Constellation Project Andromeda By Stephanie Alkhatib

Andromeda is visible in both the Northern and Southern Hemispheres. It is located North of 40 degrees south and is most prominent during Autumn. In the North it can be seen from August to February and in the south it can be viewed from October to December.

The Andromeda constellation is circumpolar and the Andromeda galaxy lies within. It is the furthest object that can be seen with the naked eye as it is 2.5 million light years away.

Alpheratz is the brightest star in the constellation and also forms part of the Square of Pegasus Asterism. The Andromedids meteor shower occurs every November and appears to originate from the constellation.

Andromeda Meaning and origin (stars)

Andromeda is a northern constellation. It is a Greek baby nae for an Ethiopian princess; wife of Perseus.

Originated from Greek mythology in the Perseus family, and is associated with the Perseus myth along with Auriga, Cassiopeia, Cepheus, Pegasus, Perseus and Triangulum.

Interesting starts in Andromeda Constellation: Alpheratz or Sirrah which is a binary star that shines with a combined magnitude. It is a northeastern star previously known as delta Pegasi.

Andromedids shower and Alpheratz
Andromeda Myth: Andromeda was the daughter of king Cepheus of Ethiopia and Queen Cassiopeia, who offended the sea Nymphs or Nereids claiming she was more beautiful. The Nymphs complained to the sea god, Poseidon, who sent Cetus, the sea monster, to flood the kings land. Cepheus sought advice from the Oracle of Ammon, he was given the advice to appease the gods by sacrificing his daughter. Andromeda was chained to a rock to be eaten by Cetus, but Perseus had saved her. Goddess Athena Commemorated her by placing her image in the stars next to her mother and husband.

Stars Located In the Constellation

Alpheratz, Sirrah is the brightest star in this constellation. It is an binary star. It is 97 light-years from Earth. It represents Andromeda's head in Western mythology, however, the star's traditional Arabic names – Alpheratz and Sirrah, from the phrase surrat al-faras translated as "navel of the steed"

Mirach is a red-hued giant star located in an asterism known as the "girdle". Mirach is a cool, bright red class M giant, approximately 200 light years distant. It is 1,900 times more luminous than the Sun and 3-4 times more massive. Its name comes from the Arabic phrase al-Maraqq meaning "the loins

Mirach (Beta Andromedae) Star in space

Almach is an orange-hued bright giant star found at the southern tip of the constellation Almach is a multiple star with a yellow primary and a blue-green secondary. It is the third brightest star in the constellation and also another binary star. Its name derives from the Arabic al-‘anaq al-‘ard, which means “caracal,” or “the desert lynx.” Almach is approximately 350 light years distant.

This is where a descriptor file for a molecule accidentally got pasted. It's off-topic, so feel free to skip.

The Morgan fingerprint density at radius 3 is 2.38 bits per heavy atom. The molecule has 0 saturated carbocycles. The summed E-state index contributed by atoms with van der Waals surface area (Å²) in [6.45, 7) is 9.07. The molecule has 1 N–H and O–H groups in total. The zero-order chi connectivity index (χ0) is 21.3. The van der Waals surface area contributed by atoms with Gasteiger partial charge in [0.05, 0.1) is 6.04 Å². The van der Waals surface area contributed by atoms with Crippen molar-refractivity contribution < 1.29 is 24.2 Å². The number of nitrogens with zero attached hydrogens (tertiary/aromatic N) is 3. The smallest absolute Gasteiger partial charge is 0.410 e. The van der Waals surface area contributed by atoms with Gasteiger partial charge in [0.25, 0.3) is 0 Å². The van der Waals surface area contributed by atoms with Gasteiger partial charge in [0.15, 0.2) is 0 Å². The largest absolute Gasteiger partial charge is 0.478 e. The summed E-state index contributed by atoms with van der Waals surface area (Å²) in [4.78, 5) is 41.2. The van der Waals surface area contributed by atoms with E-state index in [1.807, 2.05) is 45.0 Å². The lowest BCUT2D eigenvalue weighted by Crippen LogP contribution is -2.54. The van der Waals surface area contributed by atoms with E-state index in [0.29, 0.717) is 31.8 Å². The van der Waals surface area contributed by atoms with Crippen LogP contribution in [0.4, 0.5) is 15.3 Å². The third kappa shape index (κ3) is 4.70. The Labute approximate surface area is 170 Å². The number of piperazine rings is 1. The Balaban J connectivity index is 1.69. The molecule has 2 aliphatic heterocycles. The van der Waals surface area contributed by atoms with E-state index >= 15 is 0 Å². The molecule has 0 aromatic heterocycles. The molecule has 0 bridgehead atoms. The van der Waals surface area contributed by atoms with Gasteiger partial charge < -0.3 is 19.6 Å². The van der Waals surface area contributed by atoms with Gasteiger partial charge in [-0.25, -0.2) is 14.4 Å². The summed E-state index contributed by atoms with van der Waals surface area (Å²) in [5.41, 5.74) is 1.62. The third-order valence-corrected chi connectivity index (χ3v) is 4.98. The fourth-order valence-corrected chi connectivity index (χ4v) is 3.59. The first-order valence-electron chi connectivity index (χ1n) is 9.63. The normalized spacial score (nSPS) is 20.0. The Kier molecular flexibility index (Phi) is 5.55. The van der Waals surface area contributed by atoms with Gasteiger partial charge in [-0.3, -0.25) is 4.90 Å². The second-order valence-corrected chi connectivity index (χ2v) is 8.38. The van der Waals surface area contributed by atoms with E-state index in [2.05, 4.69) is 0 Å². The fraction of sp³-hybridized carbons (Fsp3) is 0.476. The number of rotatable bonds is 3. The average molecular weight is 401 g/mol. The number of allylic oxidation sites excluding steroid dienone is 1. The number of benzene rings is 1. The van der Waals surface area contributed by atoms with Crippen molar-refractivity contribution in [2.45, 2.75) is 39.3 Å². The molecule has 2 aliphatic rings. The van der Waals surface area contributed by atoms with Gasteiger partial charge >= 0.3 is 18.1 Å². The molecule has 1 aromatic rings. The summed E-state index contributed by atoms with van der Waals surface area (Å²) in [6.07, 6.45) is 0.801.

Andromedae (Upsilon Andromedae) Upsilon Andromedae is another binary star system in the Andromeda constellation, composed of a yellow-white dwarf and a fainter red dwarf. The primary star, Upsilon Andromedae A, has four planets in orbit, similar to Jupiter. It is approximately 3.1 billion years old, massive and more luminous.

Andromeda is one of the largest constellations, 19th biggest star, with an area of 722 square degrees. The constellation's most obvious deep-sky object is the naked-eye Andromeda Galaxy (M31) also called the Great Galaxy of Andromeda, the closest spiral galaxy to the Milky Way and one of the brightest Messier objects.

It was first cataloged by the Greek astronomer ptolemy in the 2nd century. Edwin Hubble identified galactic stars on astronomical photos of the Andromeda Galaxy. It was one of the original 48 constellations plotted by second century astronomer Ptolemy and remains today as one of the modern 88 constellations.

Deep Sky Object Located In the constellation ******

Andromeda Galaxy (Messier 31) : spiral galaxy closest to the Milky Way and farthest object visible to the naked eye.
Has 14 dwarf galaxies including Messier 32 and Messier 11
Blue Snowball Nebula - NG (7662 planetary Nebula in Andromeda)
Blue Snowball Nebula
The NGC 68 Group is a cluster of more than 40 galaxies centered around the elliptical galaxy NGC 68. The group lies 300 million light years. It was discovered in 1784 by William Herschel, who catalogued the galaxies as a single object.
Visible in the constellation of Andromeda, NGC 891 is located 30 million light-years away from Earth. The NASA/ESA Hubble Space Telescope turned its wide field Advanced Camera for Surveys towards the spiral galaxy and took a close-up of its northern half.
NGC 7686 is an open cluster that is 900 light years distant. The cluster contains about 80 stars and is easily seen with binoculars and small telescopes.

"My only wish would be to have 10 more lives to live on this planet. If that were possible, I'd spend one lifetime each in embryology, genetics, physics, astronomy and geology. The other lifetimes would be as a pianist, backwoodsman, tennis player, or writer for the 'National Geographic." - Joseph Murray

"Astronomy compels the soul to look upwards and leads us from this world to another." - Plato


Created with images by skeeze - "milky way andromeda stars" • WikiImages - "andromeda andromeda galaxy galaxy" • NASA Goddard Photo and Video - "Best-ever Ultraviolet Portrait of Andromeda Galaxy" • tlwmdbt - "Fly to Orion and back" • Ryan Hallock - "night sky feels." • Arek Olek - "Milky Way and Andromeda" • tonynetone - "Comet Biela" • WikiImages - "horsehead nebula dark nebula constellation" • fdecomite - "Lunette astronomique Observatoire de Lille" • European Southern Observatory - "Starry Spin-up" • skeeze - "tarantula nebula central portion doradus"

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